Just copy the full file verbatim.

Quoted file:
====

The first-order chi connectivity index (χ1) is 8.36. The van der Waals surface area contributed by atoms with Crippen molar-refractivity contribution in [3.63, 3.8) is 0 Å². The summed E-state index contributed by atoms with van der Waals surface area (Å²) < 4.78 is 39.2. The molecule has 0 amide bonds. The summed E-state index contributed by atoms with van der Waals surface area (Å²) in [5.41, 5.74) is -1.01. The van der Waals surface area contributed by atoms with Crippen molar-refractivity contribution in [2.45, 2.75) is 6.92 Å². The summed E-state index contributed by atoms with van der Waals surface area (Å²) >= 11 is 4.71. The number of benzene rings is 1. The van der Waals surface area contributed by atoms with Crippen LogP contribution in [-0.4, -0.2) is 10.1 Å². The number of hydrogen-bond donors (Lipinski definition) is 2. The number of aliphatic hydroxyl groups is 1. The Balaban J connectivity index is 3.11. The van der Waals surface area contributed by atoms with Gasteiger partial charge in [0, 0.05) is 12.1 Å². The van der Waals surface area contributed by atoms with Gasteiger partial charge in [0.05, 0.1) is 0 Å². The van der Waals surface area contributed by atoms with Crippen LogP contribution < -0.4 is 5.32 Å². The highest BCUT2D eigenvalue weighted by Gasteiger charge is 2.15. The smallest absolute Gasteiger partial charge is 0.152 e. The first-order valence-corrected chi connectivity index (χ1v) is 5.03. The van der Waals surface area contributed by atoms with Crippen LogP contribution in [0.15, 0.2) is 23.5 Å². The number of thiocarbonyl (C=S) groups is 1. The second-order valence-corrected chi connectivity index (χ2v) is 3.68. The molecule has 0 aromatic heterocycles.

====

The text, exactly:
The first-order chi connectivity index (χ1) is 8.36. The van der Waals surface area contributed by atoms with Crippen molar-refractivity contribution in [3.63, 3.8) is 0 Å². The summed E-state index contributed by atoms with van der Waals surface area (Å²) < 4.78 is 39.2. The molecule has 0 amide bonds. The summed E-state index contributed by atoms with van der Waals surface area (Å²) in [5.41, 5.74) is -1.01. The van der Waals surface area contributed by atoms with Crippen molar-refractivity contribution in [2.45, 2.75) is 6.92 Å². The summed E-state index contributed by atoms with van der Waals surface area (Å²) >= 11 is 4.71. The number of benzene rings is 1. The van der Waals surface area contributed by atoms with Crippen LogP contribution in [-0.4, -0.2) is 10.1 Å². The number of hydrogen-bond donors (Lipinski definition) is 2. The number of aliphatic hydroxyl groups is 1. The Balaban J connectivity index is 3.11. The van der Waals surface area contributed by atoms with Gasteiger partial charge in [0, 0.05) is 12.1 Å². The van der Waals surface area contributed by atoms with Gasteiger partial charge in [0.05, 0.1) is 0 Å². The van der Waals surface area contributed by atoms with Crippen LogP contribution < -0.4 is 5.32 Å². The highest BCUT2D eigenvalue weighted by Gasteiger charge is 2.15. The smallest absolute Gasteiger partial charge is 0.152 e. The first-order valence-corrected chi connectivity index (χ1v) is 5.03. The van der Waals surface area contributed by atoms with Crippen LogP contribution in [0.15, 0.2) is 23.5 Å². The number of thiocarbonyl (C=S) groups is 1. The second-order valence-corrected chi connectivity index (χ2v) is 3.68. The molecule has 0 aromatic heterocycles.